“Can’t be that long,” he said with a grin. “No chamber pot. No bed.” More revelations rose up, bubbling up from his subconscious. Curious of their source, he still gestured with his chin as he spoke. “Your dress isn’t crushed on the sides, you’ve been kneeling since you put it on. I’m guessing… a few hours at most judging from how you’re moving.”
A smile flickered across her face for a moment. “You always noticed the little things.” She sniffed and shook her head. “Damn you.”
His body tensed, his stomach rolled with a fresh wave of nausea that he had woken up with. “I’ve done this before?”
She look away, her gaze drifting toward the door. “Yes.”
An uncomfortable silence filled the room.
He watched her squirm slightly. It was obvious that she grew more uncomfortable with every passing second. Her eyes remained locked on the door and away from his gaze. He sighed. “What’s your name?”
She shook her head.
“Does that mean I should just call you ‘Girl?‘” A memory rose up. “No… Glory?”
She jerked violently as he had punched her. A tear ran down her cheek. “Please don’t,” she whispered.
“Don’t do what?”
“Don’t notice things, just…” She groaned. “Just don’t ask questions, please?”
The tension of her muscles worried him. She was holding something back, straining against it.
He cleared his throat. “What’s wrong?”
“Nothing.” Her voice was tense. Another tremor rippled along her arms. Slowly, she inched to wrap her arms around her stomach.
He shook his head. “That doesn’t look like nothing. What’s wrong?”
She looked at him, tears escaping her dark-rimmed eyes. “I’m hungry.”
Partel didn’t have to look around. Somehow, he understood exactly why there were only two people in the room. “There is only one thing in here you can eat, isn’t there?”
Glory shuddered and a fresh tear ran down her cheek. “Damn you.”
A grim joy flooded through him. He forced himself to look at her in a different light, to see how she was thinner than healthy with a paleness that would have had any parent upset. She was not eating enough. He rolled his eyes. “How long since you last ate?”
Partel groaned and tried to see any sign of light from the outside. There was none. “Help me out, how many days?”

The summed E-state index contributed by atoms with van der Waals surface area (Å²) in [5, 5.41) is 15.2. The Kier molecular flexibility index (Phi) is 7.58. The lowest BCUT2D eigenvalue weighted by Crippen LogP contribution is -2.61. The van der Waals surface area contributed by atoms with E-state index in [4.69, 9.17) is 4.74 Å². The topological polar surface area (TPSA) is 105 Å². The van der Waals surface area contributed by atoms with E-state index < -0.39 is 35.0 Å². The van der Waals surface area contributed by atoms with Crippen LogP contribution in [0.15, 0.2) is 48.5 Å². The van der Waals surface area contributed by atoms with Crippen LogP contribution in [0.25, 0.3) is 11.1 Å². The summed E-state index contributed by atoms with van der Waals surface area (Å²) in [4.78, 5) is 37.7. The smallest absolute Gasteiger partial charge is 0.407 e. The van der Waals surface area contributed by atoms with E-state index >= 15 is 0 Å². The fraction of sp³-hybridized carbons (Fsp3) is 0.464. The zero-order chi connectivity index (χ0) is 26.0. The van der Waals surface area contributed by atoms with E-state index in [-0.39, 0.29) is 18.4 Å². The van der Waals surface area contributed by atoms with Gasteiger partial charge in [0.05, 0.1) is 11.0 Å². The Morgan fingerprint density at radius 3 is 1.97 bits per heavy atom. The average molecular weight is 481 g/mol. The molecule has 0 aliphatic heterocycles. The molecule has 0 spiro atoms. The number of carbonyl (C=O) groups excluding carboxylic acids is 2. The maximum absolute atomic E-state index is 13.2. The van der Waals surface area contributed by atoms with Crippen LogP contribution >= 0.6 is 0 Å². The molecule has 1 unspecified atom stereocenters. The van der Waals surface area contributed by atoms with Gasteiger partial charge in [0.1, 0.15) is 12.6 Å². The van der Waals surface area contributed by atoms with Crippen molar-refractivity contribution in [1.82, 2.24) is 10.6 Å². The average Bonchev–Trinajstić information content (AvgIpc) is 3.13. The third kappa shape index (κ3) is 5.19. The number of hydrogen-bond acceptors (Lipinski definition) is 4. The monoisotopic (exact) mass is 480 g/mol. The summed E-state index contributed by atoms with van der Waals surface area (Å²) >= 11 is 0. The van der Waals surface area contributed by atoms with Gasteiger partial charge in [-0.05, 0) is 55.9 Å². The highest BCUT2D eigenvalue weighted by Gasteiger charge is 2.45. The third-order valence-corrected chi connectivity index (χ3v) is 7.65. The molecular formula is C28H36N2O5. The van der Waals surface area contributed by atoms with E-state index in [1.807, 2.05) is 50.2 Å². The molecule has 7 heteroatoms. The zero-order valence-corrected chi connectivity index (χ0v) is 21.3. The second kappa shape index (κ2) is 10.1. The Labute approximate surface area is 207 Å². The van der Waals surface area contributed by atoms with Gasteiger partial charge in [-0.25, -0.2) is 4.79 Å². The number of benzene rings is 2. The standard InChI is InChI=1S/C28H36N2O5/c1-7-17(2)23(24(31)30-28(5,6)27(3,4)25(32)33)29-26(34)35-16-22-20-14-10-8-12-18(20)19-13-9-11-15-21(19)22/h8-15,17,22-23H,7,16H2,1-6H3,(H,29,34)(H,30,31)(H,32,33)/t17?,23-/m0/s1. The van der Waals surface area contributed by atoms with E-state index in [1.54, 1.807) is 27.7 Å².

“Um, thirty… thirty-two?”
“You haven’t eaten in thirty days!?” His voice beat against the walls. “What kind of monsters wouldn’t let you do that? How are you… Damn the Couple, I’ll kill whoever—”
“It was me.”
His rant continued for a few more words before her words registered. He stared before slumping down. He felt old and tired for a moment.
Glory shrugged and her dress rustled. “I only have to eat when the moon darkens. It isn’t that much but it takes about a week.” She groaned and bent over.
Another wave of nausea rose up inside Partel. A groan escaped his own lips as he tightened his stomach muscles. Panting, he chuckled. “Let me guess, when you’re hungry, you are really hungry?”
She nodded, peering at him through the ratty ends of her hair.
When she groaned again, he could feel it in his stomach. It was a wave of sapping strength and discomfort. No doubt, her hunger and his misery were connected in some way. He wanted to ask for specifics, but he probably knew enough: she was feeding on him by proximity.
Partel tried to recall what he had been doing a week ago, but his memories were fuzzy and vague. He couldn’t remember much more than his name and waking up. To his surprise, he wasn’t upset t hough.
His mind spun furiously. She said that he had done this before, which meant he had fed her more than once. The emptiness of the cell and their position implied someone had gotten the process of feeding Glory down to nearly a science.
Partel was cattle. But he had done it more than once which meant he had survived. He sighed and fought down the wave of nausea. Forcing his attention on her, he cleared his throat. “What do I have to do?”
She looked at him, her eyes slowly widened. Then a tortured look crossed her face. “How can you do that? How can you just give yourself up that easily? Every single time.” Her tone was accusing but also pained.
Partel couldn’t help but chuckled.
Her face darkened.
He shrugged. “I can’t help it. I can’t remember and I’m curious. It’s obvious we’ve done this before and I survive, but I don’t know the reason. What I do know is that you are in pain and hungry.”
Another wave of nausea slammed into him. He let out a hiss of pain and leaned toward her. The wave grew stronger until he felt like he was seconds from throwing up.
Every part of him screamed to pull away but he forced himself to inch closer to Glory. The nausea grew even more intense, almost overwhelming, but he continued to move forward until he was literally gagging.
The air around her shimmered.